Experimental Medicine

Experimental medicine describes investigations undertaken in people, to identify the cause of disease or to test the validity and importance of new discoveries or treatments. It has resulted in important advances in the understanding of diabetes and its complications. Examples include the knowledge:

  • that diabetes comes in several types determined by a person’s genes
  • that each type of diabetes may have different risks for microvascular complications or cardiovascular disease, and
  • that individuals differ in their responses to treatments

It is obviously very important for people affected by diabetes that the opportunities to conduct such research are maximised.

Sometimes it is possible to combine clinical trials and experimental medicine investigations. One of the main reasons for imbedding experimental medicine into clinical trials is to improve research efficiency, so that we can answer two or more questions with one study, and therefore reduce costs and recruitment time.

Participating in the diabetes related research in Exeter was a very interesting, enjoyable and worthwhile experience. Each study visit was varied and it was fascinating to have all the different tests explained and shown to me, putting into context how the research will help those with or at risk of diabetes.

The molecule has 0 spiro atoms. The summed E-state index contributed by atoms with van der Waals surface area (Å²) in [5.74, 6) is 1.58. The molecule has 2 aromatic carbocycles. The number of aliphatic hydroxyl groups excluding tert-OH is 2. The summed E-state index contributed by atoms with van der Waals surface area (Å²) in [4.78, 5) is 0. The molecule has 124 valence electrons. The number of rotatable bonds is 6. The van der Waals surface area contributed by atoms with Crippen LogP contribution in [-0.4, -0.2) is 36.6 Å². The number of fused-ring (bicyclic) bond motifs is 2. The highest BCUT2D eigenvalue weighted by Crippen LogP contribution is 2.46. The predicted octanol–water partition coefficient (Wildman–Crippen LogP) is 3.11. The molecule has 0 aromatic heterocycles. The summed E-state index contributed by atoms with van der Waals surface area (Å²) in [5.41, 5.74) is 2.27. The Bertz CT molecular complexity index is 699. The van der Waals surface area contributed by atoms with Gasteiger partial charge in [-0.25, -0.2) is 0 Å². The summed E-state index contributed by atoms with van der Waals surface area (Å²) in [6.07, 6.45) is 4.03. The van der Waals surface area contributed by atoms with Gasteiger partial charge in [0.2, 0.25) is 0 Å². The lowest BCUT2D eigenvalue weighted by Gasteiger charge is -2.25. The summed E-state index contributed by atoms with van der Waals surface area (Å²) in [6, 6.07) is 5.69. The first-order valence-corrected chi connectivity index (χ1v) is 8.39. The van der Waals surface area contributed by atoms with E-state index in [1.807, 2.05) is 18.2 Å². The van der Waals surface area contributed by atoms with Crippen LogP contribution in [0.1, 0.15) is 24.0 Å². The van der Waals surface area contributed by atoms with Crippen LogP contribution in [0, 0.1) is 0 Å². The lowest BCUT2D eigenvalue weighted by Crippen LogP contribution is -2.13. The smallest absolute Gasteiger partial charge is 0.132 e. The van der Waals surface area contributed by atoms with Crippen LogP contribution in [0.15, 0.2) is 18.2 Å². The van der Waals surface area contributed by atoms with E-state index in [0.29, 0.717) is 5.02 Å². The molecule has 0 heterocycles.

A participant in an experimental medicine study in diabetes.

How can the Diabetes Research Network facilitate experimental medicine?

The network is facilitating experimental medicine studies in diabetes by:

  • encouraging the embedding of these studies in network trials and other well designed studies, thus increasing the knowledge output each study provides
  • sharing information on the availability of diabetes experimental medicine expertise with other researchers, funding partners and industry
  • exploring opportunities to assist patient recruitment to experimental medicine studies in clinical research facilities
  • working with the UK Clinical Research Network’s experimental medicine theme to reduce barriers to experimental medicine in the UK.